Will you behave yourself! Iím getting wet and Iím tired.

Iím not surprised. The way you're guzzling them chocolates I wonder you're not sick.

Don't boss me about, you're not me father! Ah, get lost and leave us alone!

You leave me alone and leave my mother alone, too!

I know you're planning to run off with my old woman.

What you gonna do about me? Hey, me blazer!

Oh! IíII knock your head in, you jealous little cat!

She's always like this if Iím affectionate with anybody.

You've never been affectionate with me. That's no way to talk to your mother.

Shut up! You've really upset Peter now, you have.

Now send the kid home! I won't spend another minute with her.

I feel properly embarrassed in front of Bert and Doris.

Well, she's been on her own before. I suppose she'll be all right.

Come on, make up your mind! Either she goes or I do. Now, which is it?

You've properly upset Peter. You've got to go home.

Come on, Helen!

Oh, stop shouting!

Iím gonna give her some money so she can get home. Here you are, love.

Shall I come to the bus stop with you?

I can find me own way to the bus stop. Don't treat me like a baby.

Go back to your friends! Oh, you do show me up, you do!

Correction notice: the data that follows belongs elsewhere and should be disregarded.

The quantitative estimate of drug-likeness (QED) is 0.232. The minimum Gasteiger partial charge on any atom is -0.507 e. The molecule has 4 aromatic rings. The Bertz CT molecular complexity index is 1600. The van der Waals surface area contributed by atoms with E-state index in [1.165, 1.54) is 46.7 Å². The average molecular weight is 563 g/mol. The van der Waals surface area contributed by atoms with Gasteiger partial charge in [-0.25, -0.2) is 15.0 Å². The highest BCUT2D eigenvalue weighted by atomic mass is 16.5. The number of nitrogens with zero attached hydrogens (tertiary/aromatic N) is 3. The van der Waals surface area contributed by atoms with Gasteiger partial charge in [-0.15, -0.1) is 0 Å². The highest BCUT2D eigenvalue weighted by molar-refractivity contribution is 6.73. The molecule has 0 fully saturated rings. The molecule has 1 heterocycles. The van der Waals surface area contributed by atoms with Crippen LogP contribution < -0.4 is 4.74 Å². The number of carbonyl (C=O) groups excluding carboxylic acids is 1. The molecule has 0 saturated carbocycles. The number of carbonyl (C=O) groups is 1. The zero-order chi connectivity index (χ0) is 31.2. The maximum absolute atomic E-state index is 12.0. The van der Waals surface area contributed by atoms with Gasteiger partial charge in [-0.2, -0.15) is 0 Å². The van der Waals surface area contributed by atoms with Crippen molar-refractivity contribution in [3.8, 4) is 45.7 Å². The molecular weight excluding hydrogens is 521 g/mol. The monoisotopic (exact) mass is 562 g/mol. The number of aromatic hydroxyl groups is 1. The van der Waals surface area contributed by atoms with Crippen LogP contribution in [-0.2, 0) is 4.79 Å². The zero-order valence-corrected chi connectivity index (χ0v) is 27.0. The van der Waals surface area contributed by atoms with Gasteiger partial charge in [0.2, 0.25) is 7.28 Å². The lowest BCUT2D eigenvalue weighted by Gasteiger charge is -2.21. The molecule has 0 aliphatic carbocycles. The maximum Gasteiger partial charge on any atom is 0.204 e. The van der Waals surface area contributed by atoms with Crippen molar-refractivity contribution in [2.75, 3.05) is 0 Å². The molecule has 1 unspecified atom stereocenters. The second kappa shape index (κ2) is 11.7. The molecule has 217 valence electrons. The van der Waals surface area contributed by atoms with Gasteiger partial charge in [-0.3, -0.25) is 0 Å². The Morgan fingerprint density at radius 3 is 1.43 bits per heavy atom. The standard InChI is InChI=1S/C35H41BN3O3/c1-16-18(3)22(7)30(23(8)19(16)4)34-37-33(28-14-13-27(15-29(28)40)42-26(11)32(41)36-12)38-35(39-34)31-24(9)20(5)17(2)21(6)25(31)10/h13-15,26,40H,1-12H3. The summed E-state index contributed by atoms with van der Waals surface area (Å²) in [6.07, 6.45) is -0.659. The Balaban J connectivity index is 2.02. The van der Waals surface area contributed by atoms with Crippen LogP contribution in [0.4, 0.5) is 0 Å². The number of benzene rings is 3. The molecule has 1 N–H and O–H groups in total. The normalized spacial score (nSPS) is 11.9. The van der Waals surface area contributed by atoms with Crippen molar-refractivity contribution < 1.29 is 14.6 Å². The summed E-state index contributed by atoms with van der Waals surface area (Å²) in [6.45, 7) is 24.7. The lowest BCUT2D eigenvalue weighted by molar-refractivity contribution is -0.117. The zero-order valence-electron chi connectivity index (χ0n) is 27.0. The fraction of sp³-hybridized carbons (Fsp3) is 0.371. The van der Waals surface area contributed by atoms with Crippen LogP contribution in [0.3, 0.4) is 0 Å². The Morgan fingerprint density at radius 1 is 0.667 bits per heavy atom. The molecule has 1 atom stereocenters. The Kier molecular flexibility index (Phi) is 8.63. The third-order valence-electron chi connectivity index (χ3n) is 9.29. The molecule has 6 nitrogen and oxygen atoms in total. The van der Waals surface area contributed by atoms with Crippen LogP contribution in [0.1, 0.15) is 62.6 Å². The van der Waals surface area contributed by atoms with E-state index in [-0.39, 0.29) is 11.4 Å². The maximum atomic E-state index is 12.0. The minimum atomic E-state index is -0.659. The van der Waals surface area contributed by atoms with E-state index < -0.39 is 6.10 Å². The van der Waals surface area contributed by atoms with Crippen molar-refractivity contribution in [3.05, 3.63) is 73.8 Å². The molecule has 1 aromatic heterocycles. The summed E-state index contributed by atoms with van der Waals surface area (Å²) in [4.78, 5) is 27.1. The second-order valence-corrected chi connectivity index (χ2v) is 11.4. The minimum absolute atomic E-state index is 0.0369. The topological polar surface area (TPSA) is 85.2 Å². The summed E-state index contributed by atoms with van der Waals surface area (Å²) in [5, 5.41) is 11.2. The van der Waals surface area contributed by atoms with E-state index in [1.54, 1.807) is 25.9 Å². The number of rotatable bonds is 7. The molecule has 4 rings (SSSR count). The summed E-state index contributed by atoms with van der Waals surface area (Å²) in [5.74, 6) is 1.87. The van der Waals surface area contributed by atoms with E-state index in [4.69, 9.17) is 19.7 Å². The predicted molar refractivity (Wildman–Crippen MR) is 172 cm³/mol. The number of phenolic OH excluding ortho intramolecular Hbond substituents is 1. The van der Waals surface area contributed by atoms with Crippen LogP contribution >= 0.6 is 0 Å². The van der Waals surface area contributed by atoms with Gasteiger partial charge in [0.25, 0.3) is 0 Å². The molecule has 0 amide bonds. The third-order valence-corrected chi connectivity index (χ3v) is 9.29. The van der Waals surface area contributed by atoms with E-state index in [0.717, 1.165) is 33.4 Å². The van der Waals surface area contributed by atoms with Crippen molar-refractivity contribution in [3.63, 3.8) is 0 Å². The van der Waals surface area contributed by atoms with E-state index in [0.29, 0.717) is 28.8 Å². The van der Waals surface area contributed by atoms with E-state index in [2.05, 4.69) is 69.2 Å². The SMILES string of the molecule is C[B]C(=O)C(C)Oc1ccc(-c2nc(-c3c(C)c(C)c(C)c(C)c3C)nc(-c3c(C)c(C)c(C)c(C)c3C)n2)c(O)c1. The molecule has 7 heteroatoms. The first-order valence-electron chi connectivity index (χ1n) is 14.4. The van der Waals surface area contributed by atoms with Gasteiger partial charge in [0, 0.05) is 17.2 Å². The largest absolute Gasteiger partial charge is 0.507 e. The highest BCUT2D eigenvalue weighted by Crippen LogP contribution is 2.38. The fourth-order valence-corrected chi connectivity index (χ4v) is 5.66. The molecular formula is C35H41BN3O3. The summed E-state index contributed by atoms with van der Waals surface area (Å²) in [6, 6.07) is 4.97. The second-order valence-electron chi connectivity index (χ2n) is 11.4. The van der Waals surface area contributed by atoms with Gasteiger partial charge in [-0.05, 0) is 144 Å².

You will be all right though, won't you? itís not the first time you've gone away. Don't get a conscience now!

Come on!

And another thing, we're not having her living with us! Now think on that!




What's the matter? Have you been crying?

No. Oh, you would have to be here when I feel such a mess!

Listen to that. IíII be gone soon.

Me heart's broke You can lie in bed and hear me ship passing down the old canal.

is my ring still round your neck?


Well, wear it, then. Unfasten it, then.

Pretty neck you've got. Glad you like it.

Let me put it on.

Did it cost you very much?

Shouldn't ask questions like that.

I got it in Woolworth! Woolworth's best, eh?

I don't care. itís the thought that counts.

I wonder what the thought was in your wicked mind that made you buy it?

Will you stay with me?

If that's what you want.

That's what you want.

Probably never see you again. I know it.

What makes you say that?

I just know it, that's all.

But I don't care.

Stay with me now. itís enough.

And if you do come back IíII still be here.

IíII come back.

Anyway, after this, perhaps you might not want to come back.

After all, Iím not very experienced in these little matters.

I am.

Don't do that.

Why not?

I like it.

Well, I must go. Are you all right?

Course Iím all right. You'd better hurry up.

We sail sometime this afternoon. Today?

Yes. Don't forget me. I won't.

See you. Come on there, hurry up!

# Oh, dear, what can the matter be?

# Three old ladies got locked in a lavatory

# They were there from Monday to Saturday

# Nobody knew they were there #

Jo, are you still in bed? itís three o'clock.

The sun's shining. Yes. Happy the bride the sun shines on.

And happy the corpse the rain rains on.

Where you going, anyway?

Iíve come to get my things. Iím gonna get married.

Really? You're not getting married in a church, are you?

Why, you coming to throw bricks at us? Course Iím not.

Hey, Jo.


How d'you like this?